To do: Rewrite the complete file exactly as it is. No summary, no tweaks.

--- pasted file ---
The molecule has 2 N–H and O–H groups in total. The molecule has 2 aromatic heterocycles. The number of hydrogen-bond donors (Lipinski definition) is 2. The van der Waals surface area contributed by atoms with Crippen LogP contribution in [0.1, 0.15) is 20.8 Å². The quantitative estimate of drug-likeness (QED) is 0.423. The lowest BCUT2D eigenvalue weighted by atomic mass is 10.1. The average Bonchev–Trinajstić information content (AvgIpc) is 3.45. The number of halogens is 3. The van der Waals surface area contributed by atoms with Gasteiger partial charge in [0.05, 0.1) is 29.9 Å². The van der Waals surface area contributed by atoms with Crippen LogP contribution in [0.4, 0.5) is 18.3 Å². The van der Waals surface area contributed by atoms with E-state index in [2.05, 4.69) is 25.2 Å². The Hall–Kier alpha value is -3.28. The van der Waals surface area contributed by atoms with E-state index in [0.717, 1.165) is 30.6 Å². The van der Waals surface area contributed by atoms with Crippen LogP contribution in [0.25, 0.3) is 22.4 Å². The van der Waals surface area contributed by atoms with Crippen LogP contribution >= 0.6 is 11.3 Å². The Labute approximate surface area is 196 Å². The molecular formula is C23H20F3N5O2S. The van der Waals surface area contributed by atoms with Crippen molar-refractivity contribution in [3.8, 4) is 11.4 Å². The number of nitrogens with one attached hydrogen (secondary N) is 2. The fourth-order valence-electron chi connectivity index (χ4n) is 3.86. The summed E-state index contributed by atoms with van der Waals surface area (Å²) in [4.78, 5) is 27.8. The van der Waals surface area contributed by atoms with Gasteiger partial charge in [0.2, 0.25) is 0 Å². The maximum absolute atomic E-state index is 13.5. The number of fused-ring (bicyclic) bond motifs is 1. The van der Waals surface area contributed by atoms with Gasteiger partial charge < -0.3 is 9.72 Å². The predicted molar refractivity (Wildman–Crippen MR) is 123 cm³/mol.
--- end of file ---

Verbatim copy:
The molecule has 2 N–H and O–H groups in total. The molecule has 2 aromatic heterocycles. The number of hydrogen-bond donors (Lipinski definition) is 2. The van der Waals surface area contributed by atoms with Crippen LogP contribution in [0.1, 0.15) is 20.8 Å². The quantitative estimate of drug-likeness (QED) is 0.423. The lowest BCUT2D eigenvalue weighted by atomic mass is 10.1. The average Bonchev–Trinajstić information content (AvgIpc) is 3.45. The number of halogens is 3. The van der Waals surface area contributed by atoms with Gasteiger partial charge in [0.05, 0.1) is 29.9 Å². The van der Waals surface area contributed by atoms with Crippen LogP contribution in [0.4, 0.5) is 18.3 Å². The van der Waals surface area contributed by atoms with E-state index in [2.05, 4.69) is 25.2 Å². The Hall–Kier alpha value is -3.28. The van der Waals surface area contributed by atoms with E-state index in [0.717, 1.165) is 30.6 Å². The van der Waals surface area contributed by atoms with Crippen LogP contribution in [0.25, 0.3) is 22.4 Å². The van der Waals surface area contributed by atoms with Crippen LogP contribution >= 0.6 is 11.3 Å². The Labute approximate surface area is 196 Å². The molecular formula is C23H20F3N5O2S. The van der Waals surface area contributed by atoms with Crippen molar-refractivity contribution in [3.8, 4) is 11.4 Å². The number of nitrogens with one attached hydrogen (secondary N) is 2. The fourth-order valence-electron chi connectivity index (χ4n) is 3.86. The summed E-state index contributed by atoms with van der Waals surface area (Å²) in [4.78, 5) is 27.8. The van der Waals surface area contributed by atoms with Gasteiger partial charge in [0.2, 0.25) is 0 Å². The maximum absolute atomic E-state index is 13.5. The number of fused-ring (bicyclic) bond motifs is 1. The van der Waals surface area contributed by atoms with Gasteiger partial charge < -0.3 is 9.72 Å². The predicted molar refractivity (Wildman–Crippen MR) is 123 cm³/mol.